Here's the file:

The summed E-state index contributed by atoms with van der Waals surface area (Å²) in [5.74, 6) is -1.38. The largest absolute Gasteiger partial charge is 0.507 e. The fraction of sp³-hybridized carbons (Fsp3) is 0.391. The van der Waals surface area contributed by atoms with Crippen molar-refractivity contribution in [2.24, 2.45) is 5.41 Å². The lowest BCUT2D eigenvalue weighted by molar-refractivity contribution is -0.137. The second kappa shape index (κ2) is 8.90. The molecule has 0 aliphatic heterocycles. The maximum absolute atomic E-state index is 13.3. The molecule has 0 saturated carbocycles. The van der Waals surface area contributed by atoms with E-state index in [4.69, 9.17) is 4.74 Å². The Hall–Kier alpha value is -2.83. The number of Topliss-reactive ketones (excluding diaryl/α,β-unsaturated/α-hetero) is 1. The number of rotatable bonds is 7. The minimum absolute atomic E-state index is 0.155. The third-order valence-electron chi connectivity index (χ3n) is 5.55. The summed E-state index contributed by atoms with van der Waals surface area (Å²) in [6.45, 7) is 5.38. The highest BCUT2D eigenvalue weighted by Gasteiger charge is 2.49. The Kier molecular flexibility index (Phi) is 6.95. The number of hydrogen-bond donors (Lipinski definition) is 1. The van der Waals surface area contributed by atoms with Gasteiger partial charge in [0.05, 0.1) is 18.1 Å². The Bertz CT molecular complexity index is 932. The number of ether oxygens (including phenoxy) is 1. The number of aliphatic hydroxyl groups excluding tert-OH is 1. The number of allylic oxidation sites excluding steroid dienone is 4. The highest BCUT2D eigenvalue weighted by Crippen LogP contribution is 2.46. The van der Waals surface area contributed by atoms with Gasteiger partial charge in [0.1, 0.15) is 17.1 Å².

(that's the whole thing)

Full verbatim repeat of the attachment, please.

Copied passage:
The summed E-state index contributed by atoms with van der Waals surface area (Å²) in [5.74, 6) is -1.38. The largest absolute Gasteiger partial charge is 0.507 e. The fraction of sp³-hybridized carbons (Fsp3) is 0.391. The van der Waals surface area contributed by atoms with Crippen molar-refractivity contribution in [2.24, 2.45) is 5.41 Å². The lowest BCUT2D eigenvalue weighted by molar-refractivity contribution is -0.137. The second kappa shape index (κ2) is 8.90. The molecule has 0 aliphatic heterocycles. The maximum absolute atomic E-state index is 13.3. The molecule has 0 saturated carbocycles. The van der Waals surface area contributed by atoms with E-state index in [4.69, 9.17) is 4.74 Å². The Hall–Kier alpha value is -2.83. The number of Topliss-reactive ketones (excluding diaryl/α,β-unsaturated/α-hetero) is 1. The number of rotatable bonds is 7. The minimum absolute atomic E-state index is 0.155. The third-order valence-electron chi connectivity index (χ3n) is 5.55. The summed E-state index contributed by atoms with van der Waals surface area (Å²) in [6.45, 7) is 5.38. The highest BCUT2D eigenvalue weighted by Gasteiger charge is 2.49. The Kier molecular flexibility index (Phi) is 6.95. The number of hydrogen-bond donors (Lipinski definition) is 1. The van der Waals surface area contributed by atoms with Gasteiger partial charge in [0.05, 0.1) is 18.1 Å². The Bertz CT molecular complexity index is 932. The number of ether oxygens (including phenoxy) is 1. The number of aliphatic hydroxyl groups excluding tert-OH is 1. The number of allylic oxidation sites excluding steroid dienone is 4. The highest BCUT2D eigenvalue weighted by Crippen LogP contribution is 2.46. The van der Waals surface area contributed by atoms with Gasteiger partial charge in [0.1, 0.15) is 17.1 Å².